The most common tax season scams - and how to protect yourself

Scammers preying on taxpayers. Tips on protecting your personal information

Tax refunds can serve as a financial lifesaver for millions of Americans, but scammers are increasingly preying on unsuspecting taxpayers in an attempt to steal any money owed by Uncle Sam.

With fewer than two weeks remaining until the filing deadline, the IRS is urging taxpayers to be cautious about common scams that are designed to trick people into giving up either sensitive information or money.

"Scammers are relentless in their attempts to obtain sensitive financial and personal information, and impersonating the IRS remains a favorite tactic," IRS Commissioner Danny Werfel said in a statement. 


In 2023, the IRS received 294,138 identity theft complaints, the second most in history. Individuals who are victims of tax-related identify theft schemes typically have to wait about 19 months for the IRS to resolve the problem and issue a refund.

IRS building

View of the Internal Revenue Service (IRS) building in Washington, DC, on January 24, 2023.  (STEFANI REYNOLDS/AFP via Getty Images / Getty Images)

These are the most common types of scams – and how to protect yourself from them.

Phishing emails

Fraudsters may send out emails or other messages to taxpayers pretending to be the IRS or another legitimate entity.

Those messages then "lure the victims into the scam" with different ruses, like enticing them with a phony tax refund, or threatening them with false legal or criminal charges for tax fraud, the IRS said. 

Scammers may also use alarming language in text messages that insinuate a taxpayer's account has been placed on hold or has been reported for unusual activity and then provide a bogus "solutions" link that claims to restore the recipient's account.


"I would be suspicious of any email, phone call or text," Lisa Plaggemier, executive director of the National Cybersecurity Alliance, told FOX Business. "Because the vast majority of communication that the IRS does is via USPS." 

The IRS also advises taxpayers to never click on any unsolicited communications claiming to be from the agency, as it may load malware or ransomware that prevents you from accessing your files.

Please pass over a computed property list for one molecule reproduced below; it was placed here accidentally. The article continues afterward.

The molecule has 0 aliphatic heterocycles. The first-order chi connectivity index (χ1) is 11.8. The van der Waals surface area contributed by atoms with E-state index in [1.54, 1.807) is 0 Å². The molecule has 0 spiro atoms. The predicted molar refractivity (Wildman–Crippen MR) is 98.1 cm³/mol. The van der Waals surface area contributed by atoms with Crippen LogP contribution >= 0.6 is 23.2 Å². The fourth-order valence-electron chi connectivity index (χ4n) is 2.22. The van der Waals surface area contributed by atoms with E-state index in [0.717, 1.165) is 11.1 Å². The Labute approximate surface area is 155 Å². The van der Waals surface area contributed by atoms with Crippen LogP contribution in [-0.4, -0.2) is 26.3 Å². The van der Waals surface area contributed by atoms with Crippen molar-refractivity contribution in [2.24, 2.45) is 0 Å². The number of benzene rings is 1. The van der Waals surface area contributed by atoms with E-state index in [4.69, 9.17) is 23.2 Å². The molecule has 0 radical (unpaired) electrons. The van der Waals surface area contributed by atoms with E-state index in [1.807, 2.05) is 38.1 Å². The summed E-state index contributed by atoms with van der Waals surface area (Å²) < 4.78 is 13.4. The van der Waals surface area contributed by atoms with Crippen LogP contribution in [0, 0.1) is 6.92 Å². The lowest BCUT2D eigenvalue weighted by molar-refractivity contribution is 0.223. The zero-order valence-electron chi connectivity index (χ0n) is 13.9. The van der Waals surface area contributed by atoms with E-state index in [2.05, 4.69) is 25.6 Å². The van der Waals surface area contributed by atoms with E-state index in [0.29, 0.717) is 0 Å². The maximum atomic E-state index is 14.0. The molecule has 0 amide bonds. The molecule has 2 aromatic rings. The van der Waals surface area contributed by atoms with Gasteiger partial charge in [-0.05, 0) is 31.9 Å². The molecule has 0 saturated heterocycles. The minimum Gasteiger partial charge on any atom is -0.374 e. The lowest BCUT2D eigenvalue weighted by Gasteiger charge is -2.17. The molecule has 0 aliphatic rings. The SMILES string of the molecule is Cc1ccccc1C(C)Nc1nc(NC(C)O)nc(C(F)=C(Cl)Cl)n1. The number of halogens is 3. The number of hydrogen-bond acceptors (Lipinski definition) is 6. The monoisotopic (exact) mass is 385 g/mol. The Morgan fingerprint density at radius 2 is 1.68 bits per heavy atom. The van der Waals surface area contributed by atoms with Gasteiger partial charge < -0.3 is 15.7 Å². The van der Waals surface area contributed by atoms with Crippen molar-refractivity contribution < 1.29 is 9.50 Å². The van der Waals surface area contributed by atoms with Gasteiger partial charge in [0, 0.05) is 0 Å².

Form 1040 income tax forms

U.S. 1040 Individual Income Tax forms. (Reuters/Shannon Stapleton / Reuters Photos)

Identity theft 

In 2024, tax scams heavily rely on the theft of personal information, which can be used to fraudulently file a return or commit other financial crimes.

The IRS requires that taxpayers submit certain personal information in order to verify their identity, including home address and Social Security number. But due to the number of data breaches in recent years, malicious actors have access to warehouses of personal information for sale on the dark web.


"You have to assume that all your information is already publicly available," Plaggemier said. "So it basically comes down to, these days, independent verification of anything that you get as an email or a phone call or even snail mail." 

These messages will typically try to bate individuals into clicking on fraudulent links claiming to be IRS websites or other online tools. Taxpayers often will find out that they are victims of identity fraud when they go to file their tax returns and the IRS says they have done so already. Scammers do this in order to claim the tax refund that the IRS legitimately owes you, or to fraudulently claim one in your name. 

"I've heard some people say, ‘Well, I owe taxes this year. I don’t care if somebody files on my behalf, they can pay my tax bill,'" Plaggemier said. "Well, guess what? When they file on your behalf, they aren't using your real numbers. They're making up the numbers and using a phony W2, so they get a refund. That's why it creates such a problem."

How to protect yourself

There are several ways to protect yourself this tax season.

IRS building

The Internal Revenue Service (IRS) building on Thursday, Aug. 18, 2022 in Washington, DC. (Kent Nishimura / Los Angeles Times via Getty Images) / Getty Images)

Be on the lookout for any suspicious messages or irregular types of communication. 

The IRS says that it will "never initiate contact with taxpayers" by email, text or social media regarding a bill or tax refund, and that it will not call a taxpayer without sending them a bill in the mail first. It will also not demand an immediate payment, or ask for a credit or debt card number on the phone.


Scammers also try to use fear tactics to pressure taxpayers to hand over their funds before they have any time to consult outside parties or independently verify the message. Do your research – and don't rush.

"If the IRS is telling you that you need to do something urgently, that's like a red flag to begin with," Plaggemier said. "Because if you've ever had an issue to sort out with the IRS, you would know that nothing happens on an urgent basis." 

In future filing seasons, Plaggemier said that one way to cut off scammers is to file your tax return as soon as possible. That prevents fraudsters from trying to file on your behalf, because the IRS will just kick back the return.

"Filing as fast as you can, it's a good thing," she said. "But I would say to people now, who are down to like these last 10 days, that the rush you're in and the sense of panic that you feel can make you more susceptible to being defrauded. Try to keep your wits about you and just slow down enough to pay attention to what's happening."

Most taxpayers will have until Monday, April 15 to submit their returns or request an extension. The IRS expects more than 146 million individual tax returns to be filed this year.